*This is a continuation from "Lateness, Part One." Please read the original entry for additional information*
This brings us to another common cause of lateness: over scheduling. Remember, you, the parent, control your children’s activities. If they are so tightly scheduled that they rarely have time to relax, something needs to go. Otherwise, they will be racing around so much they will be late just to get a chance to slow down and breathe.
In this instance, being late is the child’s equivalent of an adult being on strike. I see children of all ages who suffer the consequences of over activity. In their concern to help create the best life for their children, many parents forget their offspring need time just to be, to play, to think, to dream.
A third common reason for being late is that a child is angry and being late is a conscious or unconscious act of defiance calling for attention. If this seems to be the case, pay attention and try to get at the root of the anger. When you are able to deal with rational expressions of their anger, the lateness should resolve. If you are unable to access the anger directly, or if you believe you have and the lateness has not resolved, consider professional counseling to assist you and your child.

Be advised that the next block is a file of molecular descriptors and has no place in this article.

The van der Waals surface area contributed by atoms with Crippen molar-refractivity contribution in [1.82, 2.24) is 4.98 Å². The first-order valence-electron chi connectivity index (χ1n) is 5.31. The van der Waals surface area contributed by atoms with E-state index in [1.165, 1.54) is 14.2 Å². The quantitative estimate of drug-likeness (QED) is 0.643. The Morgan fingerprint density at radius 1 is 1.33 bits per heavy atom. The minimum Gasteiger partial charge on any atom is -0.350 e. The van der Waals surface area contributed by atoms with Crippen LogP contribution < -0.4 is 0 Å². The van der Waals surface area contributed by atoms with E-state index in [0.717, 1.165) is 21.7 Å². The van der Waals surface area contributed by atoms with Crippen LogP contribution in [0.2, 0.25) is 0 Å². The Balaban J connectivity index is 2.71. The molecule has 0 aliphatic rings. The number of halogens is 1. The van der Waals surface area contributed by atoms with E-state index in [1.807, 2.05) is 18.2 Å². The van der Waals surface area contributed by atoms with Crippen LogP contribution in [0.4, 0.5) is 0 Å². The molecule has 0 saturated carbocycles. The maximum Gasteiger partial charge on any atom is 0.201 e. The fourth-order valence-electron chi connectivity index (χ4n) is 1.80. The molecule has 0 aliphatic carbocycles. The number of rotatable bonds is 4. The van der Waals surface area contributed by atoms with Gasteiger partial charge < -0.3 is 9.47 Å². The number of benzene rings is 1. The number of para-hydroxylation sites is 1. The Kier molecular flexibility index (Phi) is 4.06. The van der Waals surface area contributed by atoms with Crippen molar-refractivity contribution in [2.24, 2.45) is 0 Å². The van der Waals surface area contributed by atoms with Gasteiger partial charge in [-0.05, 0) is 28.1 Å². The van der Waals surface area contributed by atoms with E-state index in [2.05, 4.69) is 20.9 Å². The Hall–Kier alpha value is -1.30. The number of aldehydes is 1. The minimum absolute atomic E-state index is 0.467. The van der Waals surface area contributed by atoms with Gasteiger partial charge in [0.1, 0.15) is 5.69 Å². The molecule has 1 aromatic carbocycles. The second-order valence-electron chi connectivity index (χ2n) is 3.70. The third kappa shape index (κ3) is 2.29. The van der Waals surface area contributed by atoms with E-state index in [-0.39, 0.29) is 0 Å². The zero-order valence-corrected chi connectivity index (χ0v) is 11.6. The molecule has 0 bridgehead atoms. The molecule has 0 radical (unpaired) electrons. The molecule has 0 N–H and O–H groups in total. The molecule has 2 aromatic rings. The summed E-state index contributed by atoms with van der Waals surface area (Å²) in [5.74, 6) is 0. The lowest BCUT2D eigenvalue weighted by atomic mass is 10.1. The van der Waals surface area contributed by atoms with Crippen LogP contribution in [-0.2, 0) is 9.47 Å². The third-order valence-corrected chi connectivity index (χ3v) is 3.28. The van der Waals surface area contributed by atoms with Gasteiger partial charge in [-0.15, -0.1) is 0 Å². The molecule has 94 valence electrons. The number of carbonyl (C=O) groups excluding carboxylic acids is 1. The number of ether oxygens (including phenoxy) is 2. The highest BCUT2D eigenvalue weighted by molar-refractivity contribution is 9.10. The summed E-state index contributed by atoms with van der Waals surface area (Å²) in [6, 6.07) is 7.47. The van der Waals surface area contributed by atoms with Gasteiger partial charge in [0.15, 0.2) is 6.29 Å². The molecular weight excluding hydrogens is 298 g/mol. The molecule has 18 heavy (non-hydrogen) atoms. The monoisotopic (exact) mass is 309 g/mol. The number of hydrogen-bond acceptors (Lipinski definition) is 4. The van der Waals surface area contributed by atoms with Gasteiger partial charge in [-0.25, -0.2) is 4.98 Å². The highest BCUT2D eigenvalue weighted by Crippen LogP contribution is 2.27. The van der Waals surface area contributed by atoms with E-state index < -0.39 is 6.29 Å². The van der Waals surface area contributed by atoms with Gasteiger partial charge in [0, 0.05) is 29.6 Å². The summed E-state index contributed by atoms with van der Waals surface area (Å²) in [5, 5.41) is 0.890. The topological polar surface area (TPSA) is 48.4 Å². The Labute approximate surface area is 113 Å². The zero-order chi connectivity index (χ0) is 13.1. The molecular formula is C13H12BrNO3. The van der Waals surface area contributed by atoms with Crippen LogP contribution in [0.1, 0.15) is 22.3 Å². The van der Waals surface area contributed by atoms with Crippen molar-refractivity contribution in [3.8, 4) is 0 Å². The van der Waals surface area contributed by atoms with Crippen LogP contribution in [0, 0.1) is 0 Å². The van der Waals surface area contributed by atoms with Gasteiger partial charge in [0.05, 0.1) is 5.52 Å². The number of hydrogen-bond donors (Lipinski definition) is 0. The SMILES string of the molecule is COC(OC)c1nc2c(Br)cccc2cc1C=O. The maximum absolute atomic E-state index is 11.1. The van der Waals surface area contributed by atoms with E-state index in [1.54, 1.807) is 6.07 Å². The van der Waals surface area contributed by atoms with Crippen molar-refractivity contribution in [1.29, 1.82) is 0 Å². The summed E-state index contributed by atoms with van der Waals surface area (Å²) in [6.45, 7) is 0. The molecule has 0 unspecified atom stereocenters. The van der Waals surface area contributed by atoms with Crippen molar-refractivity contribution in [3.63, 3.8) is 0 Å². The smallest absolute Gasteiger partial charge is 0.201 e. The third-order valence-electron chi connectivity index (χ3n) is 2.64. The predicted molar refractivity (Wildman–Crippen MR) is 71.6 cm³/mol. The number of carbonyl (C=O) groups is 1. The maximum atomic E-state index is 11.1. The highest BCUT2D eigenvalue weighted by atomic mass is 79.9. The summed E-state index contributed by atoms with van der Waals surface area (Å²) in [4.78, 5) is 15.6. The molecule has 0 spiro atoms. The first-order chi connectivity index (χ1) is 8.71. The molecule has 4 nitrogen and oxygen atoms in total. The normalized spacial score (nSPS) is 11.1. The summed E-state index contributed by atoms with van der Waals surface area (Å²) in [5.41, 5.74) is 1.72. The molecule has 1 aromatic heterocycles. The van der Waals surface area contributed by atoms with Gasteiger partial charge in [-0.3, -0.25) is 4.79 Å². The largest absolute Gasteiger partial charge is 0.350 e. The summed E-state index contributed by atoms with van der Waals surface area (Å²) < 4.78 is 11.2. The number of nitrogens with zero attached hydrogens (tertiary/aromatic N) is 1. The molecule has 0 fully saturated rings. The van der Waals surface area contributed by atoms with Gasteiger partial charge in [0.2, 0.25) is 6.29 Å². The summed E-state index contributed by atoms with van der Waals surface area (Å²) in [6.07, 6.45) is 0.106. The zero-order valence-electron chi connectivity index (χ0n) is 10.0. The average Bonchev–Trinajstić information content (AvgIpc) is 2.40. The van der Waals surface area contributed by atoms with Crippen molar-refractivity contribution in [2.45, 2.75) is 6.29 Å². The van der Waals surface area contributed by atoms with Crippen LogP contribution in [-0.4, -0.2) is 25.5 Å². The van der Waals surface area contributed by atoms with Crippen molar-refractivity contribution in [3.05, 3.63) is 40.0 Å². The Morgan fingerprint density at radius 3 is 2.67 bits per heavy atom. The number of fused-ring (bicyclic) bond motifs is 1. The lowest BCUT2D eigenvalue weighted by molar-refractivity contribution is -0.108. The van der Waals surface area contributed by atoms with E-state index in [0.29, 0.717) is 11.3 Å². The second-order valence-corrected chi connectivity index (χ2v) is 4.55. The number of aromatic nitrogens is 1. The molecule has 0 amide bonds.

Another common reason for lateness is mismatched energy. This most often happens when one or both parents are type A “driven” personality types and the child is a laid-back type C personality who likes to take time to do anything. If this is the case, you as the parent need to find ways to control your own anxiety about time and to allow your child enough of their own time fame to complete the needed tasks.
For example, the Mom who can be ready to go anywhere in five minutes may need to allow twenty for her more “relaxed” child. Look at this as an opportunity to learn to slow down.
When you find the cause of your children’s running late you will take a major step forward in disaster control. Then, enlist your children’s aid in making mornings a time everyone in the family can enjoy rather than dread.